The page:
How does this fuel creativity? “As creative people,” Patel says, “it’s always interesting to look at what are the main sources of conditioning for our psychology.” Other countries’ popular culture has been primarily communicated to Americans through TV and movies, but those representations have rarely been inclusive or accurate. We must ask ourselves what we have been conditioned to believe about other cultures that might not be correct and may be holding us back from engaging. Our world holds an abundance of rich, beautiful and inspiring cultures. By challenging our beliefs about them, we can also challenge our long-held beliefs about many aspects of our lives, including the process of creativity.

Explore without a predetermined goal.

In our current climate of confusion and unrest, it can be easy to settle into feelings of being lost and without purpose. Many people feel they have lost their utility in the world, and being creative becomes increasingly difficult as they do not feel their creativity is serving a goal. However, Patel points out, creating and learning without a goal in mind is an integral part of the creative process.

“In the Hindu and Indian cultures, they have always given a lot of credence to the unconscious and subconscious mind,” she says. “The conscious brain is a very poor servant of our larger reservoir of intelligence. If we go through our lives with only a focus on what the conscious outcome will be, we limit the possibilities.”

She urges us to keep our curiosity holistic. When you are genuinely curious, you allow yourself to take down the goal-oriented guardrails around your learning and creativity. Building holistic curiosity will enable us to follow paths of learning about things we feel instinctively drawn to.

This can lead to exploring many seemingly unrelated subjects, but there is almost always a connection—we just do not immediately see it. Following these learning paths without any sort of goals or judgment tied to the process opens us up to see these connections, which others may not have considered.

“The realization of how these subjects are connected will come much later,” Patel says, “or it might just stumble out of your mouth one day when somebody asks you something, and you didn’t even know that you had that thought.” It is in discovering these connections that the best, most impactful and original creativity can be found.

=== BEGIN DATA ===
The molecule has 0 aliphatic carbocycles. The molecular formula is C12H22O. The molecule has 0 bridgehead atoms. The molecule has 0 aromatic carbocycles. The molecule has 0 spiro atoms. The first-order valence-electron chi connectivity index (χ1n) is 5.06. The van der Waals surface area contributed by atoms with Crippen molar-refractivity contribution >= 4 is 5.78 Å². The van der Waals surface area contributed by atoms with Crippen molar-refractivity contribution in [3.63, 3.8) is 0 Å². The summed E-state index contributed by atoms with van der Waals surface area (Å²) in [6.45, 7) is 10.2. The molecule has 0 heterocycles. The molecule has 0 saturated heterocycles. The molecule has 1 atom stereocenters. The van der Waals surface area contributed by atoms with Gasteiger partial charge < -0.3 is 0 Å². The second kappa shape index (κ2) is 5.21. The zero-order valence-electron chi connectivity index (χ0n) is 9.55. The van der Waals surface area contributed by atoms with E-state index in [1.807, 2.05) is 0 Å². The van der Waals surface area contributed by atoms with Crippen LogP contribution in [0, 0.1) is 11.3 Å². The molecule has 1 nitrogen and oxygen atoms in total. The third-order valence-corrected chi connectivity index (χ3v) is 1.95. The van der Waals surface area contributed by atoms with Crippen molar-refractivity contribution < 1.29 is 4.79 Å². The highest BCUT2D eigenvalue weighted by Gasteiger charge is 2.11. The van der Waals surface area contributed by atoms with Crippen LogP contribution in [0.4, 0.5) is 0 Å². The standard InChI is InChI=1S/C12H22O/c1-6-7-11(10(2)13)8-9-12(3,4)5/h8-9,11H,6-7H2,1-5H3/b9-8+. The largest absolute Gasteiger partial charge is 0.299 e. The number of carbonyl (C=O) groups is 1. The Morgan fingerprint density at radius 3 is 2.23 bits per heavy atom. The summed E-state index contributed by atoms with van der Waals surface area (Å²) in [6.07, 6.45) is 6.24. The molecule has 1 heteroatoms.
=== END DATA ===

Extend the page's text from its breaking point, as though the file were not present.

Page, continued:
While we must all do some goal-oriented work to sustain ourselves, limiting ourselves to creating only with an end goal in mind is shortsighted, boring and arrogant, because it limits our opportunities to learn. When we do not allow ourselves to explore without an endpoint, we miss the chance to really exercise our minds. No matter what we are creating, it can be assumed that we want our work to have an impact. That impact is an emotional connection or feeling. “There is a lot of research that says that your bigger brain is situated in your heart,” Patel says. “So [learning] is very experiential, very emotive, very feelings-based. You have to put yourself in new situations to even have an emotive reaction. We have to not underestimate our hearts.”

Putting ourselves in unfamiliar territory does a great deal to nurture our creativity. “The more familiar a situation becomes … that is the beginning of the end for creativity,” Patel says. Though many fear the unfamiliar, just as they fear destruction and endings, “you just need a heightened ability to venture into the unknown.”

Discussion about the level of work and effort that goes into doing creative work raises the question: Are people born inherently creative or uncreative? After our conversation with Patel, it is clear that no one is born without the ability to be creative. However, much like a muscle, our creativity will shrink and disappear without proper use. It takes an active choice to fuel creativity each day. You just have to be willing to find comfort in the unfamiliar, and Patel’s tips are perhaps a great starting point.